The business models of the fourth industrial revolution are being developed in real time. The drivers are large amounts of data. Industrial companies all over Norway have come a long way in implementing new technology, and reap new rewards, in the form of more efficient production processes, PaaS and new business models. Specifically, it is possible that data flows create the greatest potential for value creation over time, and databases have great value in improving today’s value chains all the way to the customer, but also for suppliers of machines, software and ERP solutions.
Valuable data from cyber-physical systems
Business models based on cyber-physical systems (CPS) mean that mechanisms are controlled or monitored by algorithms. CPS is used for real-time monitoring and control of production, often based on continuous data collection that can be used in prediction models. In a proprietary, closed system with limited access to outsiders, the elements of the system can be protected as trade secrets with appropriate documentation and control routines. Here one should look at the possibility of protecting software such as proprietary communication protocols, where, among other things, a patent can provide revenue streams in the form of licenses, or access to technology in the form of cross-licenses. Suppliers of machines and systems are aware of the value of data produced by their customers; and are ready to appropriate their customers use of cyber-physical systems, as the database both represent a value in itself, and an opportunity for further value creation by creating even better services. This is not only valid for the party who has generated the data, but also for the competitors who would like to catch up. Your company’s data creates value through troubleshooting, upgrades, accurate service needs calculation, demand prediction, customer interaction analysis with the company’s products and services, and so on. Therefore, companies using CPS should incorporate investment protection into their agreements with partners and end users. Keep this in mind especially when entering into agreements with vendors who want to access your data.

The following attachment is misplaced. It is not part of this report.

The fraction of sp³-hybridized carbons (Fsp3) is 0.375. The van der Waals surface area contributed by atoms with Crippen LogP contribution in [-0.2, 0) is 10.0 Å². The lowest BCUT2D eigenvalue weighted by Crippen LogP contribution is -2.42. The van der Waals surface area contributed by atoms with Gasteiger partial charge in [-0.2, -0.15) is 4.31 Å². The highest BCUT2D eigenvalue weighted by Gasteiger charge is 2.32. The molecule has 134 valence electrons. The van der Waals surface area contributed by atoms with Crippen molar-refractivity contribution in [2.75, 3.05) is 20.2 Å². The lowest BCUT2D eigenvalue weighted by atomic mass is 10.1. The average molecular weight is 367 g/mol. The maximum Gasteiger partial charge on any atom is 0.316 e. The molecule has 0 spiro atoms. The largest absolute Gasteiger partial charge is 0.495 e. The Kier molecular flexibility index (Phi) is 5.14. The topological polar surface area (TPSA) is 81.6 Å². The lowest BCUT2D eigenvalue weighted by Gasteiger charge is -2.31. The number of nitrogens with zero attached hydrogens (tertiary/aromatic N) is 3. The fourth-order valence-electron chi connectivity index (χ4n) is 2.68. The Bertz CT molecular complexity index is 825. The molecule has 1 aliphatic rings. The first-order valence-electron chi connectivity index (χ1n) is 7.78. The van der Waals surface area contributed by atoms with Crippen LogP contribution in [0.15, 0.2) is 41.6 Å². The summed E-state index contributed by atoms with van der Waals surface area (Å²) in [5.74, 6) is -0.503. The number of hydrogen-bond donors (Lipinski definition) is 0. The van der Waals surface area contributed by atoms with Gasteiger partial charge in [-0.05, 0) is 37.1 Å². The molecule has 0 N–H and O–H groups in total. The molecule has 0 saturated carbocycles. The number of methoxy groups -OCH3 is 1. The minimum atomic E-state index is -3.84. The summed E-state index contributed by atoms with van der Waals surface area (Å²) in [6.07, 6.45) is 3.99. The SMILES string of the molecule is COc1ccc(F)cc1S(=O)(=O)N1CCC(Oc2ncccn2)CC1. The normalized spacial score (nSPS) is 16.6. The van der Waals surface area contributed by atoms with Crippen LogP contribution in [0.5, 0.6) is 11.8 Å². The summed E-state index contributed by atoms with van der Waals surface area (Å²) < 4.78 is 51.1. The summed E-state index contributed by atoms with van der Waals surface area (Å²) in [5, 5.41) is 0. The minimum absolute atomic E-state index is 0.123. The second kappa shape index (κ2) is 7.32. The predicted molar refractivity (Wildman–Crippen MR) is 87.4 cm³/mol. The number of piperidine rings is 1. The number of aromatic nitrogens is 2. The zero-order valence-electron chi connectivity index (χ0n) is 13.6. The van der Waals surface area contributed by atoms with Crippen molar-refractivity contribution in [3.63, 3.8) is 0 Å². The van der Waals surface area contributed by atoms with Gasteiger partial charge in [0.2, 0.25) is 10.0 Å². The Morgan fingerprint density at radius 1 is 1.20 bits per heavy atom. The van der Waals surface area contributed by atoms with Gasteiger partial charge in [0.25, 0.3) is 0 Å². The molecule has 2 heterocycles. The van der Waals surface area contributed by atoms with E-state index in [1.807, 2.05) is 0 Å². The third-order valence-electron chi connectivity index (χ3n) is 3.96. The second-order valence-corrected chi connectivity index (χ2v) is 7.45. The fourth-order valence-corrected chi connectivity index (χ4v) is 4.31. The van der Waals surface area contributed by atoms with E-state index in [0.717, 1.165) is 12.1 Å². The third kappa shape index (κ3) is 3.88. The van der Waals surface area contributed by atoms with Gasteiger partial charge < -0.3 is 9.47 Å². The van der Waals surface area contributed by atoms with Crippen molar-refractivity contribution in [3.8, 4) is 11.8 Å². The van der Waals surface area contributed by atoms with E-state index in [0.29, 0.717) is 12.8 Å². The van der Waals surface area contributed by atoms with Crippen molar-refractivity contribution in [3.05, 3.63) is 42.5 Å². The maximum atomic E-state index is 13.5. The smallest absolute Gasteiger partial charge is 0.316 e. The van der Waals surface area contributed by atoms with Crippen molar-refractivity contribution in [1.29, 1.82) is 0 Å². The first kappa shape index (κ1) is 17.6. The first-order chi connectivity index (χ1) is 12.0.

“Suppliers would like to capitalize on end-users’ use of cyber-physical systems, as the database is both a value in itself, and represents an opportunity for further value creation by creating even better services. Not just for the player who has generated the data, but also for the competitors who would like to catch up. » Andreas Werner
Simulation as competitive advantage
With simulation modeling, the real world is simulated by using real-time data to run a real or virtual process or system. The technique is used for everything from research and development to testing, calculations and training. The best known uses are digital twins and virtual Industry 4.0 factory concepts. The major advantage is the reduction of risk. By optimizing settings on machines and testing the outcome before it is implemented in production, there will be fewer errors, lower testing and development costs, and increased system capacity. Therefore, advanced simulation models are of great value to the industry.
“From a protection perspective, unfortunately, there are uncertainties as to the extent to which such processes are suitable as the subject of legal protection. Pure mathematical models are considered ideas and cannot be patented. However, virtual simulations linked to a real-world effect can, in some cases, be considered as patentable technology. The clarification of the legal implications and possibilities of this issue will be investigated at European level, and a long-awaited account will be available in 2021. » Andreas Werner
How business critical is the simulation?
Businesses running simulations should identify the role of simulation modeling in the business model. This is to identify the elements that can be handled and controlled. Access to the right data is best ensured by entering into agreements with customers, suppliers and end users. This is very important because access to user data and / or operational data is a crucial prerequisite for further development. Ownership of the information that arises in the processes is important for securing the right to both system optimization and economic utilization, in which case agreements should be drafted in accordance with current data management legislation, such as GDPR. In addition, routines should be established when generating databases. The routines should ensure that these fall under the legal protection of databases as laid down in law, and, if possible, ensure secrecy where possible.